Brian Haas over at The Tennessean is reporting on Mayor Dean's initiative to lower Nashville's domestic violence rates. I'm glad this is happening, but I did feel a little deja vu when reading. And then I got to this part:
In the 1990s, the department created one of the first — and possibly largest — domestic violence units in the country. Up to 25 detectives at any one time did nothing but handle cases involving current and former spouses and paramours. The unit won widespread acclaim for recognizing that domestic violence cases often require a specialized skill set for dealing with victims who often don’t want to prosecute and suspects who use power and fear to escape prosecution.
By 2007, we were down to ten detectives and last year there were only two prosecutors assigned to domestic violence cases.
I can't help but be reminded that this decline was happening at the same time some on the police force were playing "Let's not call it a rape, so our stats look better." This worries me.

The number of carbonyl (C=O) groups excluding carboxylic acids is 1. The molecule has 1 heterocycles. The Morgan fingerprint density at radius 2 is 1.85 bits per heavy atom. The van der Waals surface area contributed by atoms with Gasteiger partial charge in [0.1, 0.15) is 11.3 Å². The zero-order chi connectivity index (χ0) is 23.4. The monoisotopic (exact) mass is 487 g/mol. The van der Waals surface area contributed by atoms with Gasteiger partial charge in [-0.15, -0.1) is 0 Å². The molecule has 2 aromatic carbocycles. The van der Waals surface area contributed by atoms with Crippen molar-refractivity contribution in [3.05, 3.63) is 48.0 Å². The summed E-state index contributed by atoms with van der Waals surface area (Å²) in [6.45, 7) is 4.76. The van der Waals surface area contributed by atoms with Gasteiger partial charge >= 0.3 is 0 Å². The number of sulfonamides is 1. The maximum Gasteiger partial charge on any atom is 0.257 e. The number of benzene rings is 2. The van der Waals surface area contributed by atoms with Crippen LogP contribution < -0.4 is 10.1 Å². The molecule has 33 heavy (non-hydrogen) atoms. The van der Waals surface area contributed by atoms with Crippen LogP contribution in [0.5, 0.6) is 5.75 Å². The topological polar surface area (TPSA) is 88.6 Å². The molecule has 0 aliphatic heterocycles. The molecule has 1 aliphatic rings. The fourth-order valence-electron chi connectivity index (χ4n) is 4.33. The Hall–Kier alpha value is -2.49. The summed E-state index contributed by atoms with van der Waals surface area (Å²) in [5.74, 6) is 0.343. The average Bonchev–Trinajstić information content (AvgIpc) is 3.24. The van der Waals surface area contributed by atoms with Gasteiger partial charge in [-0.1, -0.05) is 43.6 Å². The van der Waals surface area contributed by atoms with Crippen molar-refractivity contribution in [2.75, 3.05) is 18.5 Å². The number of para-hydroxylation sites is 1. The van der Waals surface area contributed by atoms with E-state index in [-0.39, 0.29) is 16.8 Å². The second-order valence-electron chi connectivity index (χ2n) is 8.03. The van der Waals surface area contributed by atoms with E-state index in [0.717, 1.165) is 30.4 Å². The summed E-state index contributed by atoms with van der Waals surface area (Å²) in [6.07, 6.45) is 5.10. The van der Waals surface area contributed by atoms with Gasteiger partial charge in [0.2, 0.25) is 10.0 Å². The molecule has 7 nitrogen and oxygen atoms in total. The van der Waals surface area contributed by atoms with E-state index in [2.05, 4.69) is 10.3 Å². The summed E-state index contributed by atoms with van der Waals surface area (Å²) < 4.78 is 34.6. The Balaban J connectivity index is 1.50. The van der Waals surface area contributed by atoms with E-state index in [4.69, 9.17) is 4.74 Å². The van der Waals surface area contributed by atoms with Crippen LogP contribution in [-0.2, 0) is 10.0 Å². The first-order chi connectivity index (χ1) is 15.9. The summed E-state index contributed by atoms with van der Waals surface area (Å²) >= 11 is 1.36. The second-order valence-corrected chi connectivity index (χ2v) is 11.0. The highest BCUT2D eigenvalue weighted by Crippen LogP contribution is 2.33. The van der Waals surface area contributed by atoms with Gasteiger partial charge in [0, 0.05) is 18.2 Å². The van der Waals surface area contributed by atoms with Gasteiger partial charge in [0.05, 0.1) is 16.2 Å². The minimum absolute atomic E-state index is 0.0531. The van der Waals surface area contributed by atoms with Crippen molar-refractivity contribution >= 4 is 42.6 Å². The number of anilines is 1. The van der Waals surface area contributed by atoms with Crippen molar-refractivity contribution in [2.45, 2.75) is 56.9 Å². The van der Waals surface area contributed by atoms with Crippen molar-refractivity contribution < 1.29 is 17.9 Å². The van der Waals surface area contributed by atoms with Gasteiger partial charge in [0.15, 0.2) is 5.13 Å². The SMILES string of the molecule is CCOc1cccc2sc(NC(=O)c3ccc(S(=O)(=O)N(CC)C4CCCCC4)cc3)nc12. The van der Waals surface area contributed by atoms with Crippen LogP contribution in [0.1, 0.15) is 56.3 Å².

Most things that go wrong in the lives of women that require police intervention go wrong at the hands of someone we care about. As Haas points out, in order to deal with it effectively, it does require people to take it seriously and to understand how victimizers can manipulate in order to avoid prosecution.
And, like I said, I'm really glad that Mayor Dean has a plan for how to deal with the issue and some clearly defined goals. But how can we keep this from sliding to the back burner again? This is THE thing most women who need the police need them for. We can't just say "Well, Nashville, half of you get an effective criminal justice system only when we feel like it." And I don't think that's solved solely by politicians. This is something Nashvillians need to hold them to.